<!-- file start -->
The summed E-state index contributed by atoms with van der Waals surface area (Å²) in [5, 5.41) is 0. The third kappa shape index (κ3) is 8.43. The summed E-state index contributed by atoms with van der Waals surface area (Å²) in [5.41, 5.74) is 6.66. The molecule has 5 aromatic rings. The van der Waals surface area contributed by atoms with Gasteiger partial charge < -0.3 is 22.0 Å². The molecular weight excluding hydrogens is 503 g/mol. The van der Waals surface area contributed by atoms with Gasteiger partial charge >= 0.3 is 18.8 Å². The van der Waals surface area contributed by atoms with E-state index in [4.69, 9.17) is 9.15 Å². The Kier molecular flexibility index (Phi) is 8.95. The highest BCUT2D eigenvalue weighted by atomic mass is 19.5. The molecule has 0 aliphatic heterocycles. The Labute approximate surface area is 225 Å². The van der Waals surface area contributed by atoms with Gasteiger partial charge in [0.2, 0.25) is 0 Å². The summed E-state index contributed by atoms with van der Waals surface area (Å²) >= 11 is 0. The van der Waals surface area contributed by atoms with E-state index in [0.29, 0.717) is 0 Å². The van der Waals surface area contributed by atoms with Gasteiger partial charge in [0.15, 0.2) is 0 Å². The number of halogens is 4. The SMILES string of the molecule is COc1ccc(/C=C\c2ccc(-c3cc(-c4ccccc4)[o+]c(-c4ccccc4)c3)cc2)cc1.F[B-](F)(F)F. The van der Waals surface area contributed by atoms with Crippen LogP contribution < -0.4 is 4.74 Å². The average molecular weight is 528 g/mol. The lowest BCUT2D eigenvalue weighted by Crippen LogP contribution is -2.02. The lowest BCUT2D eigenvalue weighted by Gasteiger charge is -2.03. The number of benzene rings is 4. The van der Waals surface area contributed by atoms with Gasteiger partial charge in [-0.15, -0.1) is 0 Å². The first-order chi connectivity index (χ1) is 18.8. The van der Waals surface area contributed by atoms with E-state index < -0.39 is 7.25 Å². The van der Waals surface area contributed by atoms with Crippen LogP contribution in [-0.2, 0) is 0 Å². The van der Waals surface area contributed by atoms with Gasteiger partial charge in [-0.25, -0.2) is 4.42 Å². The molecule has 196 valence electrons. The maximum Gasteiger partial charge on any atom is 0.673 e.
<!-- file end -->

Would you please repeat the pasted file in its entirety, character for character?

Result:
The summed E-state index contributed by atoms with van der Waals surface area (Å²) in [5, 5.41) is 0. The third kappa shape index (κ3) is 8.43. The summed E-state index contributed by atoms with van der Waals surface area (Å²) in [5.41, 5.74) is 6.66. The molecule has 5 aromatic rings. The van der Waals surface area contributed by atoms with Gasteiger partial charge < -0.3 is 22.0 Å². The molecular weight excluding hydrogens is 503 g/mol. The van der Waals surface area contributed by atoms with Gasteiger partial charge >= 0.3 is 18.8 Å². The van der Waals surface area contributed by atoms with E-state index in [4.69, 9.17) is 9.15 Å². The Kier molecular flexibility index (Phi) is 8.95. The highest BCUT2D eigenvalue weighted by atomic mass is 19.5. The molecule has 0 aliphatic heterocycles. The Labute approximate surface area is 225 Å². The van der Waals surface area contributed by atoms with Gasteiger partial charge in [0.2, 0.25) is 0 Å². The summed E-state index contributed by atoms with van der Waals surface area (Å²) >= 11 is 0. The van der Waals surface area contributed by atoms with E-state index in [0.29, 0.717) is 0 Å². The van der Waals surface area contributed by atoms with Gasteiger partial charge in [0.15, 0.2) is 0 Å². The number of halogens is 4. The SMILES string of the molecule is COc1ccc(/C=C\c2ccc(-c3cc(-c4ccccc4)[o+]c(-c4ccccc4)c3)cc2)cc1.F[B-](F)(F)F. The van der Waals surface area contributed by atoms with Crippen LogP contribution < -0.4 is 4.74 Å². The average molecular weight is 528 g/mol. The lowest BCUT2D eigenvalue weighted by Crippen LogP contribution is -2.02. The lowest BCUT2D eigenvalue weighted by Gasteiger charge is -2.03. The number of benzene rings is 4. The van der Waals surface area contributed by atoms with Gasteiger partial charge in [-0.15, -0.1) is 0 Å². The first-order chi connectivity index (χ1) is 18.8. The van der Waals surface area contributed by atoms with E-state index < -0.39 is 7.25 Å². The van der Waals surface area contributed by atoms with Crippen LogP contribution in [-0.2, 0) is 0 Å². The van der Waals surface area contributed by atoms with Gasteiger partial charge in [-0.25, -0.2) is 4.42 Å². The molecule has 196 valence electrons. The maximum Gasteiger partial charge on any atom is 0.673 e.